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Agriculture

  • WICHE: Controlling insects on indoor plants

    Have you noticed a sticky substance on the floor beneath your ficus or philodendron? Are there little scabs on the under side of the leaves of your orchid? Maybe you have noticed that your plants just look a little lack luster.
    Well, we can blame some plant puniness on being a tropical houseplant indoors in Kentuckiana during the winter.
    Low levels of humidity and low levels of light trigger a response in plants that slows them down for the winter. They shed foliage and basically standby until the environment turns more favorable.

  • Ag Report: Jan. 21, 2011

    Winter CoverAll Dairy Series
    to stop in Shelby County

    A stop in Shelby County is part of this year’s Winter CoverAll Dairy Series, sponsored by the Kentucky Dairy Development Council and Alltech, which got under way Thursday in Lincoln County and will tour around the state for a half-dozen sessions.
    Shelby County will be the final stop on the tour, with a session scheduled for Feb. 24 at the Shelby County Extension Office.

  • Stallion auction sign-up shows Saddlebred business improving

    Wendy Johnson of Copper Coin Farm in Simpsonville says the economy is “starting to make a pretty good turn in the Saddlebred community.”
    That is good news for the organizers of the annual All American Cup Stallion Review and Auction, a daylong event that begins at 7 a.m., Saturday at Claudia Sanders Dinner House in Shelbyville.
    There will be three tour buses to transport potential bidders to Sunrise Stables in Versailles and Alliance Stud and Copper Coin farms in Simpsonville.
    “Attendance is up from last year,” Johnson says.

  • WICHE: The snow isn’t all bad, but watch out for the salt

    As I write, I am comforted by the snow that has accumulated on the boughs of my Nordmann fir and Serbian spruce. It is beautiful, yes, but more important the snow serves as an insulator against desiccating winds and frigid temperatures.
    We must not forget that evergreens, particularly broadleaf evergreens like rhododendrons and American hollies, lose a great deal of moisture through their leaves in the winter.
    Winter desiccation is not unusual, but the effects are magnified coming out of a season of drought.

  • WICHE: From the pages of ‘The Old Farmers Almanac’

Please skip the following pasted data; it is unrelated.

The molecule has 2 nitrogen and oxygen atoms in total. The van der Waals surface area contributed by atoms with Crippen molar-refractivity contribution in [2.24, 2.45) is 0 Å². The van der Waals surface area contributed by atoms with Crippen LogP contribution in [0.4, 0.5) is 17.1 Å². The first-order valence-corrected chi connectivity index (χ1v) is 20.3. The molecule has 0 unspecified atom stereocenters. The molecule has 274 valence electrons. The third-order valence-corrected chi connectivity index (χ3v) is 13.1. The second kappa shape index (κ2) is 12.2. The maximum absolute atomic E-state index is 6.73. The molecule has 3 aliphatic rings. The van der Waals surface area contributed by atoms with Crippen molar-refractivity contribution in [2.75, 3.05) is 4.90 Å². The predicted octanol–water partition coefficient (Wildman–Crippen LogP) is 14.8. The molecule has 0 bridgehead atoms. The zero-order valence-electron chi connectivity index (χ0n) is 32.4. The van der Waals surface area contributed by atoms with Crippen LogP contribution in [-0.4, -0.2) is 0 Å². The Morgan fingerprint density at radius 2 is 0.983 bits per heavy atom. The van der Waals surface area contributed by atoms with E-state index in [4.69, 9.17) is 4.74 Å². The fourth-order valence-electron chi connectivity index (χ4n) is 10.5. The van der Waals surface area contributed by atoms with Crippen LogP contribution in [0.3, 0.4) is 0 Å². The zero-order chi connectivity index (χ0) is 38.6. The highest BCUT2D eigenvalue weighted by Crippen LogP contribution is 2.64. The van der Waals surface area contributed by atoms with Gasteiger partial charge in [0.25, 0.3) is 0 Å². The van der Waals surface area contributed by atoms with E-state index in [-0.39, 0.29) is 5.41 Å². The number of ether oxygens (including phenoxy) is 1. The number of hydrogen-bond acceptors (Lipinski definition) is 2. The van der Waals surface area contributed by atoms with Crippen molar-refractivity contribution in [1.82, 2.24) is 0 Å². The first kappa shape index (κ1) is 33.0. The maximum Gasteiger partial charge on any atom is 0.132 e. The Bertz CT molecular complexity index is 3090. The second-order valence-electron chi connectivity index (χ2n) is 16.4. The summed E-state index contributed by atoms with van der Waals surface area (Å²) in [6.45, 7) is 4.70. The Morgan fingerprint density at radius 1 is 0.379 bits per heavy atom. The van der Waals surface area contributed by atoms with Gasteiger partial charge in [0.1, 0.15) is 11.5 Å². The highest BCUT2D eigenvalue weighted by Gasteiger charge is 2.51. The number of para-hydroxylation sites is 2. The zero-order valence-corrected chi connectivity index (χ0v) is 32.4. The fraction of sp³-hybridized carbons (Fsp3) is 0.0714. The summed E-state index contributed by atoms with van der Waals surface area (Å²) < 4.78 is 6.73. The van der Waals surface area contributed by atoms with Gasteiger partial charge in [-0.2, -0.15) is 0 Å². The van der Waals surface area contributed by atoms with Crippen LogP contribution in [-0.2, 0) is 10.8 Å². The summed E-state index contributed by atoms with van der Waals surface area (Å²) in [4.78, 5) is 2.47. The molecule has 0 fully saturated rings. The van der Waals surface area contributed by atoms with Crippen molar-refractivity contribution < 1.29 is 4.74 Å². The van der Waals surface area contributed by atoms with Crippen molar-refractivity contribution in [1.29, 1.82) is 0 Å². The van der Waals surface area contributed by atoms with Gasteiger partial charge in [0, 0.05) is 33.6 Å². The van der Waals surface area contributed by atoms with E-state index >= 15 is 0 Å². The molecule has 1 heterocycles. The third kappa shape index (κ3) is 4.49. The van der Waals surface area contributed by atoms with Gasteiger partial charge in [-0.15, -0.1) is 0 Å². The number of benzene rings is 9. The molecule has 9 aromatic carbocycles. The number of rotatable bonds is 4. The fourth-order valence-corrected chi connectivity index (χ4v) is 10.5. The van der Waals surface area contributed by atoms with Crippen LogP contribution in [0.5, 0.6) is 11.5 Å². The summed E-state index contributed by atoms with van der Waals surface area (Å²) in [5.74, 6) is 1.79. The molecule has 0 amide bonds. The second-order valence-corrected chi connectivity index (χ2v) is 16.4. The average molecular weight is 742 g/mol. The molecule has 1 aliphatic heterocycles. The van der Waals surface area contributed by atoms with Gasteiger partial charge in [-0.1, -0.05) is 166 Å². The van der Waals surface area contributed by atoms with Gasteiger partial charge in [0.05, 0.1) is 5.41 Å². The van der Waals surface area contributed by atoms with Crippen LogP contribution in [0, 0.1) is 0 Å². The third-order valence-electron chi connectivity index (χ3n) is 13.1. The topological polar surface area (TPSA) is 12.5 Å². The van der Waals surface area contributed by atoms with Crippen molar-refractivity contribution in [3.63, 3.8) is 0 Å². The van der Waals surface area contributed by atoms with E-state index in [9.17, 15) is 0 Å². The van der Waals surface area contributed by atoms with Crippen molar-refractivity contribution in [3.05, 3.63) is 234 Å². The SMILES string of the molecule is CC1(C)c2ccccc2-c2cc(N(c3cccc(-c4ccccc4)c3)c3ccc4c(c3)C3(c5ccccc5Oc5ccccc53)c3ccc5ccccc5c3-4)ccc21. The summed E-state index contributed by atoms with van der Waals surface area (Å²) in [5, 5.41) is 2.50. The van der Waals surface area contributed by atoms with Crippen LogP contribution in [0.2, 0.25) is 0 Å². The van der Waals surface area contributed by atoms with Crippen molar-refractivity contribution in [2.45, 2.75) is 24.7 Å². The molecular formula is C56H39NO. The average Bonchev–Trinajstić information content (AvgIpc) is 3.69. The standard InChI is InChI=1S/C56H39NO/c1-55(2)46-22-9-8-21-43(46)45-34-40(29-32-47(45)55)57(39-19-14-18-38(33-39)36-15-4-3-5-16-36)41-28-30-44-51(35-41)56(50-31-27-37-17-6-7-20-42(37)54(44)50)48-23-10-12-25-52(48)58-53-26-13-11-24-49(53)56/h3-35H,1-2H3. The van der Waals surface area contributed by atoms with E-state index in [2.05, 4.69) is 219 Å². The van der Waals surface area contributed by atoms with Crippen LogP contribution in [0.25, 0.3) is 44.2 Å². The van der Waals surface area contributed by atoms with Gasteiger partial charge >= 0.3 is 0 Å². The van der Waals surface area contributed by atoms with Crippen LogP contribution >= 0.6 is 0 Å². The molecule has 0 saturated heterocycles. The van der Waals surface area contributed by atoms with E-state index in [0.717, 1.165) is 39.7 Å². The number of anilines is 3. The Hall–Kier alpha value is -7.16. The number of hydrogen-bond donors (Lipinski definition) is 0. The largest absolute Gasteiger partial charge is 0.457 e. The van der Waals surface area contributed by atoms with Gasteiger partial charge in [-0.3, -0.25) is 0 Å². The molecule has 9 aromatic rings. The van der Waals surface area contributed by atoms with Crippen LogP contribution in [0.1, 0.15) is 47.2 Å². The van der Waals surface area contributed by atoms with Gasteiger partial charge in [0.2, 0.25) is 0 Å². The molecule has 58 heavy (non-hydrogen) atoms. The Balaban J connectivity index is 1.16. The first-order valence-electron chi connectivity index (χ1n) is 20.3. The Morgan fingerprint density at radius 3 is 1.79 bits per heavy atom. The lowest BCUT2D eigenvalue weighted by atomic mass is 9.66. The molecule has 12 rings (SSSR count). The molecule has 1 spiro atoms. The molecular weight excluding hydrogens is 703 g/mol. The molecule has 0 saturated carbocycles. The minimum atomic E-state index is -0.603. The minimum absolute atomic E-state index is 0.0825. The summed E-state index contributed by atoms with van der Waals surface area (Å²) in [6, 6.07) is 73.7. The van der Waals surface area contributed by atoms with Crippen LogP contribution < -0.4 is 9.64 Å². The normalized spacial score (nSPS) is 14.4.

So what does The Old Farmer’s Almanac say about 2011? Even if you don’t follow this sort of prognostication there are some interesting observations based in a little fact and a little myth.
    Here are a few of my favorites that may explain a bit more about nature as we enter into another year:

  • Kentucky Ag Report: Jan. 7, 2011

    San-N-Tone kicks off
    2011 series Sunday

    San-N-Tone Ranch in Simpsonville will host its first Horse Show Series event of 2011 on Sunday.
    The event will begin at 9 a.m. at the Shelby County Fair Grounds’ indoor arena.
    Events also are scheduled for Feb. 6 and March. 6.
    Entries closed on Thursday and will do so on the Thursdays before future events.
    For more information call Sandy Stewart (502-241-1262 or 722-9330) or E-mail SANNTONESHOW@yahoo.com.

    Crop assistance starts Monday

  • WICHE: Resist temptation to continue bad habits

    We all have bad habits. Some people chew their fingernails; others mow their grass too short in the summer. You can guess which one bugs me the most.
    The odd thing about many of the worst bad habits in the garden is that they have become so commonplace. The worst offenses are repeated everywhere to the extent that gardeners think they are the rule.
    Over-mulching, for example, has been an epidemic problem for many years despite the fact that research spells out trouble for our plants when we bury their roots under a foot of hardwood mulch.

  • Kentucky Ag Report: Dec. 31, 2010

    Crop assistance
    requests start Jan. 10

  • WICHE: Best books 2010

    I like a book that tells a story while teaching me a little something along the way.  I like when the writer’s personality is revealed in their prose, and I like when a book makes me feel like I am not the only one that marvels at what nature and people can do.
    Here are my 2010 picks for just this sort of thing:

  • WICHE: Holiday spices from tropical plants

    Considering how the quest for exotic spice fueled exploration around the world in the 15th century, it is no wonder that our favorite holiday flavors herald from around the world.

    From Southwest India to Southeast Asia we find cinnamon, cloves, nutmeg and mace.